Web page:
CHICAGO (WLS) -- Homemade tamales can be found all over Chicago, sometimes from storefronts, other times from street carts.
And with Hispanic Heritage Month beginning soon, our Hungry Hound is going to spend the next couple of weeks taking a closer look at a few of his favorite dishes from Spanish-speaking countries, beginning with Mexico. He says a husband-and-wife company are producing thousands of tamales every week, selling them out in just three days.
Not all tamales are the same. There are red and green tamales, filled with shredded chicken, pork or just poblanos and onions. A new business is considering every element of the tamale, not only sourcing carefully, but cooking them with precision, consistency and a weekly dose of creativity as well.
Daniel Espinoza and his wife, Joanna, were planning to open a Mexican seafood restaurant a few months ago, but the COVID-19 pandemic changed their plans. They're now the driving force behind Santa Masa Tamaleria, an Avondale commercial kitchen where they produce about 3,000 tamales each week.
"It was one of those passion projects down the road, just because we both derive from tamale-making families. Push came to shove and here we are now," Espinoza said.
They usually make a red and a green with chicken, a rajas of poblanos and onions, as well as a vegan. One weekly special is also available, like a cochinita pibil with roasted habanero salsa and pickled red onions, or a braised pork with crema and cotija cheese.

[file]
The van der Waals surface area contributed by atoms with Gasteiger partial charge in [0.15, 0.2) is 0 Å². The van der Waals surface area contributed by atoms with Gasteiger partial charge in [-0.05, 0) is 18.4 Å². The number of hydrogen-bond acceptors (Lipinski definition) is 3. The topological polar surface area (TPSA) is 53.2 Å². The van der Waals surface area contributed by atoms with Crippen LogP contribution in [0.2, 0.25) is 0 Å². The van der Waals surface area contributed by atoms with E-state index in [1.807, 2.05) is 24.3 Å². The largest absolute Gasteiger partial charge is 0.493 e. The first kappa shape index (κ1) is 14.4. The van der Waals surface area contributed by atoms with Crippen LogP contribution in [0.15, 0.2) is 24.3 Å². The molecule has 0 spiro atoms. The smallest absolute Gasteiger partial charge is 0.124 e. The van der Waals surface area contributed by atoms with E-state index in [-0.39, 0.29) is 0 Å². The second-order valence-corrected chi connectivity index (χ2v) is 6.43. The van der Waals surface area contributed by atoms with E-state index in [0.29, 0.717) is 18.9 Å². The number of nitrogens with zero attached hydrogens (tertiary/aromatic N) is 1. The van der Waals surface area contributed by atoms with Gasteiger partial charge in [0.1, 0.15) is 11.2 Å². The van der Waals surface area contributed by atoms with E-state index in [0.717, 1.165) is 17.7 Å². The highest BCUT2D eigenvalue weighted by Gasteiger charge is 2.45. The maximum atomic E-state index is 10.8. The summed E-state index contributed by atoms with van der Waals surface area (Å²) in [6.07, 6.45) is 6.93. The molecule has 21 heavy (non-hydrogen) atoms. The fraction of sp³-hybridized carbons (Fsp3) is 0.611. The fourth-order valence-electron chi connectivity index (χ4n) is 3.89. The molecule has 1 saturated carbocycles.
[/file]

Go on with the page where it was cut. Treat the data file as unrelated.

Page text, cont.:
"I think keys to a good tamale is your ratio of fat to water, stock, whatever liquid you're using and the milling of the corn. I feel a lot of people use super fine, almost powdery type of masa. I like the grittiness; that reminds me straight up of my grandma's," he said.
They buy all of their masa from Los Gamas, a tortilla and masa factory in Logan Square, doubling as a restaurant, where they've been making two types of masa the past seven years. Corn from downstate is cooked and soaked in limewater, and while the wetter corn will be used to make tortillas, they dry out another batch, which gets used to make a coarser masa for the tamales. Espinoza and his wife are going through about 40 pounds a week. Another twist: They're bucking tradition by not adding lard to the masa.
"In the beginning I thought we were gonna get hassled for not using lard, but I think people are a little more educated and open to other alternatives," Espinoza said.
Espinoza said even the husks are sourced carefully from Mexico, soaked and cleaned before filling. And speaking of filling, Joanna makes it look effortless. Each one is assembled by hand, a process that's been handed down from both of their respective families. Even if you can't make it to their Avondale kitchen just off the Kennedy, Daniel said they'll make deliveries to the suburbs.
"I mean honestly, if you need tamales we'll get them to you," he said.
You can pre-order tamales Monday and Tuesday. They then make them on Wednesdays, and pickups or deliveries are Thursday through Saturday. They also make a fantastic pozole verde, which comes with the usual condiments of radish, lime and tortillas.
Santa Masa Tamaleria
Click here to place order.
$6 for neighborhoods within their delivery radius
$10 for surrounding suburbs
@santamasachicago on Instagram
Los Gamas Tortilleria and Restaurant
3333 W. Armitage Ave.
Avondale's Santa Masa Tamaleria producing thousands of tamales each week